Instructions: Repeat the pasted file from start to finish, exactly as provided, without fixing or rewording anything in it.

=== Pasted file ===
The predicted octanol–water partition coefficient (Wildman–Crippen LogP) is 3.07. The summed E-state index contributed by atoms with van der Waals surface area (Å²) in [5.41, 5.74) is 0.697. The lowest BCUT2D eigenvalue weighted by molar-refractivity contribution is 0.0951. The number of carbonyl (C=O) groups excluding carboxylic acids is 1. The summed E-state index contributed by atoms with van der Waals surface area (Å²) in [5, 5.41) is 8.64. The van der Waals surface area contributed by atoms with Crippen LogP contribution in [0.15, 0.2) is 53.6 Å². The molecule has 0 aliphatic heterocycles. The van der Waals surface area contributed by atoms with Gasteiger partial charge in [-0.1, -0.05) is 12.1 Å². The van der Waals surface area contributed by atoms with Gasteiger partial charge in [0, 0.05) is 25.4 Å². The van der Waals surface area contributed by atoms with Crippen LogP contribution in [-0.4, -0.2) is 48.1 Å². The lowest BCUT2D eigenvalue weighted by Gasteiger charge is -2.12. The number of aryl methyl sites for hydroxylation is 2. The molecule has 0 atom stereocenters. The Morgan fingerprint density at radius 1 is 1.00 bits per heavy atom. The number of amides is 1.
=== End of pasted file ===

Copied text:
The predicted octanol–water partition coefficient (Wildman–Crippen LogP) is 3.07. The summed E-state index contributed by atoms with van der Waals surface area (Å²) in [5.41, 5.74) is 0.697. The lowest BCUT2D eigenvalue weighted by molar-refractivity contribution is 0.0951. The number of carbonyl (C=O) groups excluding carboxylic acids is 1. The summed E-state index contributed by atoms with van der Waals surface area (Å²) in [5, 5.41) is 8.64. The van der Waals surface area contributed by atoms with Crippen LogP contribution in [0.15, 0.2) is 53.6 Å². The molecule has 0 aliphatic heterocycles. The van der Waals surface area contributed by atoms with Gasteiger partial charge in [-0.1, -0.05) is 12.1 Å². The van der Waals surface area contributed by atoms with Gasteiger partial charge in [0, 0.05) is 25.4 Å². The van der Waals surface area contributed by atoms with Crippen LogP contribution in [-0.4, -0.2) is 48.1 Å². The lowest BCUT2D eigenvalue weighted by Gasteiger charge is -2.12. The number of aryl methyl sites for hydroxylation is 2. The molecule has 0 atom stereocenters. The Morgan fingerprint density at radius 1 is 1.00 bits per heavy atom. The number of amides is 1.